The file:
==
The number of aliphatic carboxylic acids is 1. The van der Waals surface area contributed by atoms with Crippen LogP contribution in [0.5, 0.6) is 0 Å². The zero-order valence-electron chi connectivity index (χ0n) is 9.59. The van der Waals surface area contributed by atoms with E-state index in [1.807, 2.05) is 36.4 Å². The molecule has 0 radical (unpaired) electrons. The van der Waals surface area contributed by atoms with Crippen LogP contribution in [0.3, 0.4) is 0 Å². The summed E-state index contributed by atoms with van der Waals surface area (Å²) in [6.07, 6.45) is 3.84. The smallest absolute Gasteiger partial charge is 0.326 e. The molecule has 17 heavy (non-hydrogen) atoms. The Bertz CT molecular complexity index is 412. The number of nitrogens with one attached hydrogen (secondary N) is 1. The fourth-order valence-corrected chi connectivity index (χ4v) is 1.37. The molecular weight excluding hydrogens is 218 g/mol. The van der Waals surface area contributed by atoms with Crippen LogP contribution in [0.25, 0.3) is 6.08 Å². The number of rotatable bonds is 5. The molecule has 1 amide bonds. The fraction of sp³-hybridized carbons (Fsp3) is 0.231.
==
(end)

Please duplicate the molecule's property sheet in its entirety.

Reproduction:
The number of aliphatic carboxylic acids is 1. The van der Waals surface area contributed by atoms with Crippen LogP contribution in [0.5, 0.6) is 0 Å². The zero-order valence-electron chi connectivity index (χ0n) is 9.59. The van der Waals surface area contributed by atoms with E-state index in [1.807, 2.05) is 36.4 Å². The molecule has 0 radical (unpaired) electrons. The van der Waals surface area contributed by atoms with Crippen LogP contribution in [0.3, 0.4) is 0 Å². The summed E-state index contributed by atoms with van der Waals surface area (Å²) in [6.07, 6.45) is 3.84. The smallest absolute Gasteiger partial charge is 0.326 e. The molecule has 17 heavy (non-hydrogen) atoms. The Bertz CT molecular complexity index is 412. The number of nitrogens with one attached hydrogen (secondary N) is 1. The fourth-order valence-corrected chi connectivity index (χ4v) is 1.37. The molecular weight excluding hydrogens is 218 g/mol. The van der Waals surface area contributed by atoms with Crippen LogP contribution in [0.25, 0.3) is 6.08 Å². The number of rotatable bonds is 5. The molecule has 1 amide bonds. The fraction of sp³-hybridized carbons (Fsp3) is 0.231.